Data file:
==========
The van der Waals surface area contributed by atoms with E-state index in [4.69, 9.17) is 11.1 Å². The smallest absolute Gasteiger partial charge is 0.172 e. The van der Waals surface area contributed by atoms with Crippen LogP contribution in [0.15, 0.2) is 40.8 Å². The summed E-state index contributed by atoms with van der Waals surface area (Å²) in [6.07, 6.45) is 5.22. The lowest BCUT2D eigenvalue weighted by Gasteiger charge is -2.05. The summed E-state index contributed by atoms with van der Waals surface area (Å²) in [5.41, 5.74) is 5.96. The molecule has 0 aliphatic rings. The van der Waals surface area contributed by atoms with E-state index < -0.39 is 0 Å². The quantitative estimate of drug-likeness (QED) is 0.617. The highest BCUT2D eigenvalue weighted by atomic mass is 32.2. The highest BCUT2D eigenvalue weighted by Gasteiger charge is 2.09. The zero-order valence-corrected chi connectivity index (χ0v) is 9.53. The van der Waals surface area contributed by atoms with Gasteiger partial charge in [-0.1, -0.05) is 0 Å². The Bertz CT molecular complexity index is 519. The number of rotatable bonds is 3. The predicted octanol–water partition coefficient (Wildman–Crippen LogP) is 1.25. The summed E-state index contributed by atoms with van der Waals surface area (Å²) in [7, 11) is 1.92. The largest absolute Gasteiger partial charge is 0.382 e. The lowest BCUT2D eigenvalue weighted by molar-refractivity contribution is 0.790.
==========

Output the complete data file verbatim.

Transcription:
The van der Waals surface area contributed by atoms with E-state index in [4.69, 9.17) is 11.1 Å². The smallest absolute Gasteiger partial charge is 0.172 e. The van der Waals surface area contributed by atoms with Crippen LogP contribution in [0.15, 0.2) is 40.8 Å². The summed E-state index contributed by atoms with van der Waals surface area (Å²) in [6.07, 6.45) is 5.22. The lowest BCUT2D eigenvalue weighted by Gasteiger charge is -2.05. The summed E-state index contributed by atoms with van der Waals surface area (Å²) in [5.41, 5.74) is 5.96. The molecule has 0 aliphatic rings. The van der Waals surface area contributed by atoms with E-state index < -0.39 is 0 Å². The quantitative estimate of drug-likeness (QED) is 0.617. The highest BCUT2D eigenvalue weighted by atomic mass is 32.2. The highest BCUT2D eigenvalue weighted by Gasteiger charge is 2.09. The zero-order valence-corrected chi connectivity index (χ0v) is 9.53. The van der Waals surface area contributed by atoms with Gasteiger partial charge in [-0.1, -0.05) is 0 Å². The Bertz CT molecular complexity index is 519. The number of rotatable bonds is 3. The predicted octanol–water partition coefficient (Wildman–Crippen LogP) is 1.25. The summed E-state index contributed by atoms with van der Waals surface area (Å²) in [7, 11) is 1.92. The largest absolute Gasteiger partial charge is 0.382 e. The lowest BCUT2D eigenvalue weighted by molar-refractivity contribution is 0.790.